But of course I wanted the blog to function as more than a stick. I wanted it to be a place for them to think, to generate ideas. And while it did function that way for a few students, for most it did not. Most of the blog entries were fairly perfunctory, and at times I suspected that they *might* have been reading each other's blogs, only because some of the perfunctory entries sounded so similar. (But, in retrospect, I think it could just as well be chalked up to the similarity of generalizations in general, if you know what I mean.)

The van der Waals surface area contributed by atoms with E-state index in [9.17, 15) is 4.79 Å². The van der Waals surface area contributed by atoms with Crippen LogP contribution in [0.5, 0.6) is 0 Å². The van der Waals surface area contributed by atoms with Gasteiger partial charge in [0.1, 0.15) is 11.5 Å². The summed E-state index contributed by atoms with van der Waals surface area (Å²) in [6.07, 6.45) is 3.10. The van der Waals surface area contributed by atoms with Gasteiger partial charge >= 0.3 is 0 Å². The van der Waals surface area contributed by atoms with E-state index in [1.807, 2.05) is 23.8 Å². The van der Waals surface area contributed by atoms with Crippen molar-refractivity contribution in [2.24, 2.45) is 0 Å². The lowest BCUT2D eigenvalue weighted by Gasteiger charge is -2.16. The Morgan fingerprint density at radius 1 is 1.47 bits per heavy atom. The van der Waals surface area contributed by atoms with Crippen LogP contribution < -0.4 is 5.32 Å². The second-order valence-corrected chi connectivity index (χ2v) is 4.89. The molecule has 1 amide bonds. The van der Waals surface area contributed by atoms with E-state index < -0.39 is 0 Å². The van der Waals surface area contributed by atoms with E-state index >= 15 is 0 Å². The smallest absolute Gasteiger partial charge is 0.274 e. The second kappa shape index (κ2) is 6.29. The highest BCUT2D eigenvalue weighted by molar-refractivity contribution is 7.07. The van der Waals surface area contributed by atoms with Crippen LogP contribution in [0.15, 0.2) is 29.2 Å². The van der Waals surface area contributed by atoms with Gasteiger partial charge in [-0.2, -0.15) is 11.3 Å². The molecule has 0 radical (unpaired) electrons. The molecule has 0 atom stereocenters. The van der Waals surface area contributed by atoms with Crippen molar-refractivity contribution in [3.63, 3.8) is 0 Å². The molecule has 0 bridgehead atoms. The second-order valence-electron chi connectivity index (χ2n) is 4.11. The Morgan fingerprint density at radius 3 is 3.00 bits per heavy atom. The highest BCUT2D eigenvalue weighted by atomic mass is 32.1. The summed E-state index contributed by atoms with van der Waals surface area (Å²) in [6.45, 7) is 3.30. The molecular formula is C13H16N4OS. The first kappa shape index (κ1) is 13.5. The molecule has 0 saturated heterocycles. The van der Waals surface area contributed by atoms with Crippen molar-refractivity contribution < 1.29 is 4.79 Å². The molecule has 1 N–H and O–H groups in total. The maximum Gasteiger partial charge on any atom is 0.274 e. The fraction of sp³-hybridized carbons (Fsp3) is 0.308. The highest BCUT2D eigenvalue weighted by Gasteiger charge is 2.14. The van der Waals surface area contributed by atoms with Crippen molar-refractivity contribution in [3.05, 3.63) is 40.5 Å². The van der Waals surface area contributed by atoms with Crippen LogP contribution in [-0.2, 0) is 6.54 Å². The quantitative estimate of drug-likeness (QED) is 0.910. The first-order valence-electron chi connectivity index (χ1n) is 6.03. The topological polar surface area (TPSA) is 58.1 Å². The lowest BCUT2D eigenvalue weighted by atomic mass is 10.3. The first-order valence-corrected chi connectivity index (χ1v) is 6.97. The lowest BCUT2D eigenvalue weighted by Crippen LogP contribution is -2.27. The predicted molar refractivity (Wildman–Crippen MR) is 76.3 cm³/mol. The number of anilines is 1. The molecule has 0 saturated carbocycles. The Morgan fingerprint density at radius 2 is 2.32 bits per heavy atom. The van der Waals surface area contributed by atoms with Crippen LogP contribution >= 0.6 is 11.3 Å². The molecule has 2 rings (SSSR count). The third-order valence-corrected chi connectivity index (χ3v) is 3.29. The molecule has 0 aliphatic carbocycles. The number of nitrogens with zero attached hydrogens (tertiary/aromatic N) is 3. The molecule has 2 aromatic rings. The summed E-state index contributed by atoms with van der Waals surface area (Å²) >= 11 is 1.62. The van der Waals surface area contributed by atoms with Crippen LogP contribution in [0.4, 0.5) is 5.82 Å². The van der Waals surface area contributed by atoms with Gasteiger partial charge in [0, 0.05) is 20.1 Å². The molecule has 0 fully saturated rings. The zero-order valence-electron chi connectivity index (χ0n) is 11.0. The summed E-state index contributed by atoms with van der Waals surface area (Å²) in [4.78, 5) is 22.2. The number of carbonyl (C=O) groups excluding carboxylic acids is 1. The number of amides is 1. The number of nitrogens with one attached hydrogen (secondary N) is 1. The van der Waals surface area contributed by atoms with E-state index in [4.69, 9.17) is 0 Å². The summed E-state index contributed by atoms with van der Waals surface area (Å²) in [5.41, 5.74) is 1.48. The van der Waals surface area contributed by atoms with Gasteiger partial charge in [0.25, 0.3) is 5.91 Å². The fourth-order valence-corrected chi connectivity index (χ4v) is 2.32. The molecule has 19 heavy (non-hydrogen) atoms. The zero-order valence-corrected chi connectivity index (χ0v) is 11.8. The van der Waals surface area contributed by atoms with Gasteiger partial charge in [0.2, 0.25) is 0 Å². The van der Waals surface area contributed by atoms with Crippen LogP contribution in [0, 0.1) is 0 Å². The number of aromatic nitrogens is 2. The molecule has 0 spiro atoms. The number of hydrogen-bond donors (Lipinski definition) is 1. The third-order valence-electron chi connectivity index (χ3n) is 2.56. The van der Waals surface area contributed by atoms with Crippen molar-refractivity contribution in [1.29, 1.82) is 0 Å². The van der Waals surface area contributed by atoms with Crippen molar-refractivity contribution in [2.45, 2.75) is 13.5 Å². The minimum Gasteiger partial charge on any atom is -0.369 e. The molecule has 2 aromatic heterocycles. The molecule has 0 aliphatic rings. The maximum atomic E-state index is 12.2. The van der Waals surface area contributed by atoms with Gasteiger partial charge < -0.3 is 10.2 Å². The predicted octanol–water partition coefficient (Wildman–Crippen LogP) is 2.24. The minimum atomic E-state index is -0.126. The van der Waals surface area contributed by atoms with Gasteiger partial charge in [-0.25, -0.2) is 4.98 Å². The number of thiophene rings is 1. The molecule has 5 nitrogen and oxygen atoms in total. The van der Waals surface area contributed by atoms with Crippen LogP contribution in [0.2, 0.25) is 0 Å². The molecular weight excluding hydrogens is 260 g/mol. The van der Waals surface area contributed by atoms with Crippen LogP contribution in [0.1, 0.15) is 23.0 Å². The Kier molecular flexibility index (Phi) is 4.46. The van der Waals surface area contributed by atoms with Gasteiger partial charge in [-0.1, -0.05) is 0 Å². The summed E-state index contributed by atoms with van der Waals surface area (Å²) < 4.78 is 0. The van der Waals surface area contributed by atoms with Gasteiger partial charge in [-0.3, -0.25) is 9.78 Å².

Not having much cross-reading contributed, I think, to this perfunctoriness. Even while many of them reported appreciating the blog-stick phenomenon, it's easy to feel uninspired by sticks, even if they do get us moving in some fashion. If they had really been reading (and commenting) on each other's blogs, I believe the entries would have gained some momentum. (And why did I *not* require commenting most of the semester, you might ask. Well, I was also using a wiki for the first time, and the wiki software I was using had a discussion option on each page. I decided to try this complicated task of having students add links and stuff to the wiki *and*--on a group rotation--post topics to the appropriate page and reply to the discussion. Yeah. I could hardly keep up with it myself. Anyway, I thought all the rich discussion would happen on the wiki, so I thought requiring discussion on the blogs would have been overkill. And it would have been. But what I really should have done was required commenting on the blogs and gotten over my hypnotic fascination with the admittedly crude discussion capabilities of the wiki.)